Privatization of Liquor Sales : Washington Ballot Initiative 1183

prohibition

New York City Deputy Police Commissioner John A. Leach, right, watching agents pour liquor into sewer following a raid during the height of prohibition. Library of Congress.

On Tuesday, voters in Washington state again have the chance to weigh in on the future of the state’s liquor monopoly (at both the retail and wholesale levels). Just last year, voters turned down competing initiatives: I-1100 and I-1105. This year, the measure is I-1183.

I think the government should not be in the business of selling liquor or controlling its wholesale distribution, and, as a general rule, I think government by initiative is a particularly poor form of lawmaking.

With those caveats, I’m going to describe, in English, the state of government-run retail liquor stores in the U.S. (you’ll be hard-pressed to find this anywhere else). I’m also going to dissect one of the claims made by the “vote no” campaign, that the CDC “recently came out against privatization because it leads to a 48 percent or more increase in problem drinking.” Really? Really?!?

Spoilers

According to the NIH, eight states have a “state-run” retail system for selling liquor. But the picture isn’t that black and white! In 19 states, governments control or monopolize distribution, which means that the public officials decide which brands are sold.

And about that claim from the “CDC”. Back in February, the Centers for Disease Control Community Guide Task Force — not the CDC but a CDC-appointed task force (that’s a very big demerit for the claim) — recommended against further privatization of liquor sales. In addition, the task force presented this formidable looking assessment:

The Task Force finding includes evidence from 21 studies that assessed the impact of privatizing alcohol sales on per capita consumption of the privatized beverage… Following privatization, consumption of privatized beverages increased substantially (median relative increase of 48.2%; interquartile interval [IQI]: 0.0% to 136.7%) … resulting in substantial net increases in per capita alcohol consumption.

Wow. That sounds … downright horrifying, doesn’t it? Privatize the sale of alcohol, and we turn into alcoholics?

There’s just one problem. Well, there’s more than one. But the big one is that nothing (that I can find) on this Community Guide web page that came to the top in a Google search links to the analysis. Or the list of 21 studies. You know, nothing to provide evidence for the claim.

Oh. And another problem. Most of the privatization has already happened, because the research on which this claim was made was based on privatizing retail sales, not wholesale sales.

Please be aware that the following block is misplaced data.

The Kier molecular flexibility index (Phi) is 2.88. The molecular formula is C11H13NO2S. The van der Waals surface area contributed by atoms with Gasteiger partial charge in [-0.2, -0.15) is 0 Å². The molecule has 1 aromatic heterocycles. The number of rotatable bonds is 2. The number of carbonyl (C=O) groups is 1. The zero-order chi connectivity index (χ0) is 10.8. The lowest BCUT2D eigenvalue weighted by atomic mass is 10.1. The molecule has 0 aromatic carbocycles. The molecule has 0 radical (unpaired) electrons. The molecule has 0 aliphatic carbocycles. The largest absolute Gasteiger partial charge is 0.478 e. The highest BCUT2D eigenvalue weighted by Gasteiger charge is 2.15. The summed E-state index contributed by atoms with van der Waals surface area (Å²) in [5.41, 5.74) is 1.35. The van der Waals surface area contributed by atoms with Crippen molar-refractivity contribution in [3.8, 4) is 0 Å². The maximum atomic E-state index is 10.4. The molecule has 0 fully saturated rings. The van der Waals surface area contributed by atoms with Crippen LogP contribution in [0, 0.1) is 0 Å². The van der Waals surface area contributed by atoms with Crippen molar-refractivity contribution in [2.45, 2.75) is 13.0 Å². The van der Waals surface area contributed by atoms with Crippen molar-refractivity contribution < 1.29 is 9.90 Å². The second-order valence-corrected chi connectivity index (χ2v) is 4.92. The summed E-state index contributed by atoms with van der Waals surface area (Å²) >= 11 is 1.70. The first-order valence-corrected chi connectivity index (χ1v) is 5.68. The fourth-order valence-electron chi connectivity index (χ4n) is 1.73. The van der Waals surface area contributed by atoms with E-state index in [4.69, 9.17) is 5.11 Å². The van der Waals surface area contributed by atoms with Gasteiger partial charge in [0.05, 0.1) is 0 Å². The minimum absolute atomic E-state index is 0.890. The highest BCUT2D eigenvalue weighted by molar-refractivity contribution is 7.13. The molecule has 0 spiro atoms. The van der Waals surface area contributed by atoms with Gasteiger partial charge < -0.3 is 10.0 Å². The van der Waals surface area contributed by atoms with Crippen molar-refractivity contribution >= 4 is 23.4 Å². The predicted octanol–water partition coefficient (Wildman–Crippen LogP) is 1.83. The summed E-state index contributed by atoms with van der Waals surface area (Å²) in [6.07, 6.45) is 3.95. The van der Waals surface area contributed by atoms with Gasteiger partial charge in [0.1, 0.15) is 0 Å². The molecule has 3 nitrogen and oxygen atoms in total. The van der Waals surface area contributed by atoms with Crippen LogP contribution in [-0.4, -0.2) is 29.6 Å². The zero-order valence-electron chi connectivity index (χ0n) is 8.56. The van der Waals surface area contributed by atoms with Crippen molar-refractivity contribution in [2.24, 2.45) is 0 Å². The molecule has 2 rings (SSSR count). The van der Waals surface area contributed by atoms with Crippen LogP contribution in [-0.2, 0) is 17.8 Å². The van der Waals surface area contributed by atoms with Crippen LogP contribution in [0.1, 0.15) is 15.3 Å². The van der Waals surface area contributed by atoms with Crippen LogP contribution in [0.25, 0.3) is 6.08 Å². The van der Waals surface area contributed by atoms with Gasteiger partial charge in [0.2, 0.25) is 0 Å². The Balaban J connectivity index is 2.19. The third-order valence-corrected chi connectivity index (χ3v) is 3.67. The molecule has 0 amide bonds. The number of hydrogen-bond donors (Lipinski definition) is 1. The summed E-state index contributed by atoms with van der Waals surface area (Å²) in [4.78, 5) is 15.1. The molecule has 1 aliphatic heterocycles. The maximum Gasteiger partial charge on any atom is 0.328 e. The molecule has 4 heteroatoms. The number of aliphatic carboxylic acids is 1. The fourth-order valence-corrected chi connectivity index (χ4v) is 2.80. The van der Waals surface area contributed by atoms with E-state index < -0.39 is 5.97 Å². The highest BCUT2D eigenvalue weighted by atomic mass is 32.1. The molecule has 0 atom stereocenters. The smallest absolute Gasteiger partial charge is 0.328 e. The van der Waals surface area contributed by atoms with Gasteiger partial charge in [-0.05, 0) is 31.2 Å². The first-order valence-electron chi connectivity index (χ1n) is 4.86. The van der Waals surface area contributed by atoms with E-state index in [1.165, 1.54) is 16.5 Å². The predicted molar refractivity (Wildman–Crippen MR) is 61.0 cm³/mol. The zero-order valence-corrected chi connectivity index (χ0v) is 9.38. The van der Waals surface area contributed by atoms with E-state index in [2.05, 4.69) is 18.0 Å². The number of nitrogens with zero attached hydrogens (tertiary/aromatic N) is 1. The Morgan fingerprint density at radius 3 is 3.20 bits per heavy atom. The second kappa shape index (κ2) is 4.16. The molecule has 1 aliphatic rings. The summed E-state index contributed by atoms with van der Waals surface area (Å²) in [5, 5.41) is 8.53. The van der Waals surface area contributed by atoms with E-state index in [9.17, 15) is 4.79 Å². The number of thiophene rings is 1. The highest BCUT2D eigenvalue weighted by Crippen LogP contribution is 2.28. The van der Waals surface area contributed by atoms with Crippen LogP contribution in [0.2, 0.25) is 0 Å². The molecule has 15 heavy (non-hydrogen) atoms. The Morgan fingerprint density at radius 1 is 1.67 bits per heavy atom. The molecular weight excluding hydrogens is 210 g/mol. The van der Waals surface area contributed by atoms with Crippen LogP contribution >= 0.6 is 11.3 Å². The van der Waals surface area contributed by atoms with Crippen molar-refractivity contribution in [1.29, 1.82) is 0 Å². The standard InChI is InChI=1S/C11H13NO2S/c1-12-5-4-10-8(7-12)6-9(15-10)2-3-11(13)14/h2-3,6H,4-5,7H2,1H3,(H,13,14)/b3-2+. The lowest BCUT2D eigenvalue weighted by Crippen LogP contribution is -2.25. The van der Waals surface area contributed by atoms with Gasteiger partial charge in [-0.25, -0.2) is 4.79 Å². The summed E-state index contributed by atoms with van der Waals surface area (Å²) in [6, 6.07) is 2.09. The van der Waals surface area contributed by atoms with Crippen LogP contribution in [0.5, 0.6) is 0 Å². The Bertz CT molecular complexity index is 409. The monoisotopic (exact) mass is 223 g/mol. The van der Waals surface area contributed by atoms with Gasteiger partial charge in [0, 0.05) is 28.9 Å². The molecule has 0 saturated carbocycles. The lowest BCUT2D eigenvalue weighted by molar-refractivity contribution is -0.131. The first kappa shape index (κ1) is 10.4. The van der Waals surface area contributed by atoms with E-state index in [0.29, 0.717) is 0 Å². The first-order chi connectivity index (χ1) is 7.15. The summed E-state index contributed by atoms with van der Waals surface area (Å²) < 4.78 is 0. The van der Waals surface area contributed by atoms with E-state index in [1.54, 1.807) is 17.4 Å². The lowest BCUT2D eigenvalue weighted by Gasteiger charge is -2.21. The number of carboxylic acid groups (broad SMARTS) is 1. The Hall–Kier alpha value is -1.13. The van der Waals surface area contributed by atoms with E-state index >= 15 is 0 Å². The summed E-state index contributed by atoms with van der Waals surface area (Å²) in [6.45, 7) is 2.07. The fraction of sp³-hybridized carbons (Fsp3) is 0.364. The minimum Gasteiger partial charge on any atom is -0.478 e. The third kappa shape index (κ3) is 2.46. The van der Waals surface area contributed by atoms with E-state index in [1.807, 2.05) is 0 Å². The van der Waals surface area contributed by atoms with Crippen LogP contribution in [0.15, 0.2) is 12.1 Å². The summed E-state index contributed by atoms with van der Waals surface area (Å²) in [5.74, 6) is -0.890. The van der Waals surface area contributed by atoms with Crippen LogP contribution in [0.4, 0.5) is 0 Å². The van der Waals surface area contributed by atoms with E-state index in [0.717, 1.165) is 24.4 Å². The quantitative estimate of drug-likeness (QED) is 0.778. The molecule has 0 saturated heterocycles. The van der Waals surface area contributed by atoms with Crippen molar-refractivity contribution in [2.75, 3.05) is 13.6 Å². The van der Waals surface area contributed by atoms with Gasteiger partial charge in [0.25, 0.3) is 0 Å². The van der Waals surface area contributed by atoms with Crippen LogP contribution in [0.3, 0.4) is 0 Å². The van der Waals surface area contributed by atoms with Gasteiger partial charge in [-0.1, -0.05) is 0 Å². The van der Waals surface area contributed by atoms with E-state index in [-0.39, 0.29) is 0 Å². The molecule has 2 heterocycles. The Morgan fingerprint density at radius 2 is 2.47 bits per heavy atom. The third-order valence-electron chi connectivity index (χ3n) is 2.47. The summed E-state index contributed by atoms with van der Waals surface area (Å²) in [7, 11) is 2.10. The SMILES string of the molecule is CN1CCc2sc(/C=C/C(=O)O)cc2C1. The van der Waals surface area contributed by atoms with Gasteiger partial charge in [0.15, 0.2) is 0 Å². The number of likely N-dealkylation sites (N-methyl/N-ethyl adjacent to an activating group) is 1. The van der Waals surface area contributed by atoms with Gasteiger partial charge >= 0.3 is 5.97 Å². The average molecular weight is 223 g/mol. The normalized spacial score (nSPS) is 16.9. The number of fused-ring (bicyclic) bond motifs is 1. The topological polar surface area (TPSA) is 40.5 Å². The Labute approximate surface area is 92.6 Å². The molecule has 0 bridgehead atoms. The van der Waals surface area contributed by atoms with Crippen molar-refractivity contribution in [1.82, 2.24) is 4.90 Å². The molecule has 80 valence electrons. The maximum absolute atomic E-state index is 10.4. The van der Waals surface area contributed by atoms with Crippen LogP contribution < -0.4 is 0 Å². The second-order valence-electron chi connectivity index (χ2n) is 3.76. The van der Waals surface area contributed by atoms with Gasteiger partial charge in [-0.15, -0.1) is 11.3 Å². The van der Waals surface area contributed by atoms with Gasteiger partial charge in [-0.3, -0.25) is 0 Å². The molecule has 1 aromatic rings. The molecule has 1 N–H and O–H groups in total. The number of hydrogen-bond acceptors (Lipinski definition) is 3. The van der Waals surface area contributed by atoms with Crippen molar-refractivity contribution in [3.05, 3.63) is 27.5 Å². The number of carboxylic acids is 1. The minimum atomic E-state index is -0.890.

What Are The States That Sell Liquor?

The initiative would take Washington state out of both the distribution and retail sales business. According to the National Alcohol Beverage Control Association (NABCA), 18 states — plus two counties in Maryland — control or monopolize the sale of liquor at the wholesale level.

Washington state buys liquor from the source (or its representative), manages a central distribution warehouse, and sells liquor (and wine) in both state-run and contract liquor stores. Most of the public angst about I-1183 relates to retail sales, although the primary money behind the “vote no” campaign is from distributors, the middlemen in this deal:

Wine & Spirits Wholesalers of America has contributed $5.8 million of the $7.4 million that’s been raised to oppose I-1183,” according to the Seattle Times. Also noted: the National Beer Wholesalers Association has donated $500,000 to defeat the measure. Why the opposition? “I-1183 would make Washington one of the few states, and possibly the only one, to allow retailers to buy liquor directly from distilleries. That means they could bypass distributors altogether.”

But the wholesale war isn’t emotional.

So the focus of ads and oppositional rhetoric is retail sales, although these are two different critters. According to NIH, there are only eight states where the government runs the retail sales of alcohol. But eight is an overstatement, as Oregon doesn’t operate its stores, although it owns the liquor sold there; neither does Vermont.

Even Washington has a mix of state-operated and state-contracted stores. And to demonstrate that increasing sales is part of its mission, check out this year-long spirits tasting pilot in Washington, where “customers can now enhance their product knowledge by trying something they may never have considered before and learn first-hand about the products from distillers’ representatives.”

States Operating Liquor Stores At Retail

States Operating Liquor Stores At Retail , NIH Source

  1. Alabama – population 4.7 million; operates about 170 state liquor stores
  2. Montana – population 1 million; operates 97 agency liquor stores
  3. North Carolina – population 9.4 million; 167 local ABC systems operate 422 retail stores
  4. Oregon – population 3.8 million; does not operate state retail stores but owns the liquor that is sold in the 246 stores
  5. Pennsylvania – population 12.6 million; PLCB operates approximately 610 stores
  6. Utah – population 2.8 million; operates retail stores; one store permitted for every 48,000 citizens
  7. Vermont – population 622,000; 70 contracted liquor agencies around the state, includes grocery stores and pharmacies.
  8. Washington – population 7.6 million; operates 166 state liquor stores and has 163 contract liquor stores

Total U.S. population where liquor stores are managed by the state: 42.5 million

Percentage of the U.S. population this represents: 13.8%

What was that about “privatization” being bad? Looks like that horse has left the stable.

What Was That “CDC” Study?